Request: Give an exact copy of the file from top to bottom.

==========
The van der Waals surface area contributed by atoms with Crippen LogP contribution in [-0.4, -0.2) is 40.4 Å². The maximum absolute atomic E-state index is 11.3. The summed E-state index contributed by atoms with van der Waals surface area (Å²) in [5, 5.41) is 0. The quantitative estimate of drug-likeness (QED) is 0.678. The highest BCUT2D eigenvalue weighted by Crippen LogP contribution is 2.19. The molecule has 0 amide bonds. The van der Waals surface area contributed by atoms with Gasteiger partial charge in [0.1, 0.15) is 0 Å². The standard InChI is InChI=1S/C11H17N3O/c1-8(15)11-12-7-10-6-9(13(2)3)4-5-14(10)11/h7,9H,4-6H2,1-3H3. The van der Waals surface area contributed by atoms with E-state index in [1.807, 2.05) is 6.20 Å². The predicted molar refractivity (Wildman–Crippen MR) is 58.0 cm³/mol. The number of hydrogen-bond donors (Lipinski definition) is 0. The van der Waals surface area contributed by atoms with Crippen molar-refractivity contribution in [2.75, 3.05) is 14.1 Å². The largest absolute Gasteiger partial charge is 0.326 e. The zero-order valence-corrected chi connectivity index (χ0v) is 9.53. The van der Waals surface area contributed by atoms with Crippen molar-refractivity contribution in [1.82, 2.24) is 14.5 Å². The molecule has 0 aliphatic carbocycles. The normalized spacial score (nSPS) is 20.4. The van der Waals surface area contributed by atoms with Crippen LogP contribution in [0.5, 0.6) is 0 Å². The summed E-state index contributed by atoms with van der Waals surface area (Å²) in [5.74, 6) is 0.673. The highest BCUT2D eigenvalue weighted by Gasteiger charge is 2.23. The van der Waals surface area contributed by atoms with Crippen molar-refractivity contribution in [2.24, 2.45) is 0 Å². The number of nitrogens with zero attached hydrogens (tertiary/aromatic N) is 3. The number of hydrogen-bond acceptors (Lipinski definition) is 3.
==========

The van der Waals surface area contributed by atoms with Crippen LogP contribution in [-0.4, -0.2) is 40.4 Å². The maximum absolute atomic E-state index is 11.3. The summed E-state index contributed by atoms with van der Waals surface area (Å²) in [5, 5.41) is 0. The quantitative estimate of drug-likeness (QED) is 0.678. The highest BCUT2D eigenvalue weighted by Crippen LogP contribution is 2.19. The molecule has 0 amide bonds. The van der Waals surface area contributed by atoms with Gasteiger partial charge in [0.1, 0.15) is 0 Å². The standard InChI is InChI=1S/C11H17N3O/c1-8(15)11-12-7-10-6-9(13(2)3)4-5-14(10)11/h7,9H,4-6H2,1-3H3. The van der Waals surface area contributed by atoms with E-state index in [1.807, 2.05) is 6.20 Å². The predicted molar refractivity (Wildman–Crippen MR) is 58.0 cm³/mol. The number of hydrogen-bond donors (Lipinski definition) is 0. The van der Waals surface area contributed by atoms with Crippen molar-refractivity contribution in [2.75, 3.05) is 14.1 Å². The largest absolute Gasteiger partial charge is 0.326 e. The zero-order valence-corrected chi connectivity index (χ0v) is 9.53. The van der Waals surface area contributed by atoms with Crippen molar-refractivity contribution in [1.82, 2.24) is 14.5 Å². The molecule has 0 aliphatic carbocycles. The normalized spacial score (nSPS) is 20.4. The van der Waals surface area contributed by atoms with Crippen LogP contribution in [0.5, 0.6) is 0 Å². The summed E-state index contributed by atoms with van der Waals surface area (Å²) in [5.74, 6) is 0.673. The highest BCUT2D eigenvalue weighted by Gasteiger charge is 2.23. The van der Waals surface area contributed by atoms with Crippen molar-refractivity contribution in [2.24, 2.45) is 0 Å². The number of nitrogens with zero attached hydrogens (tertiary/aromatic N) is 3. The number of hydrogen-bond acceptors (Lipinski definition) is 3.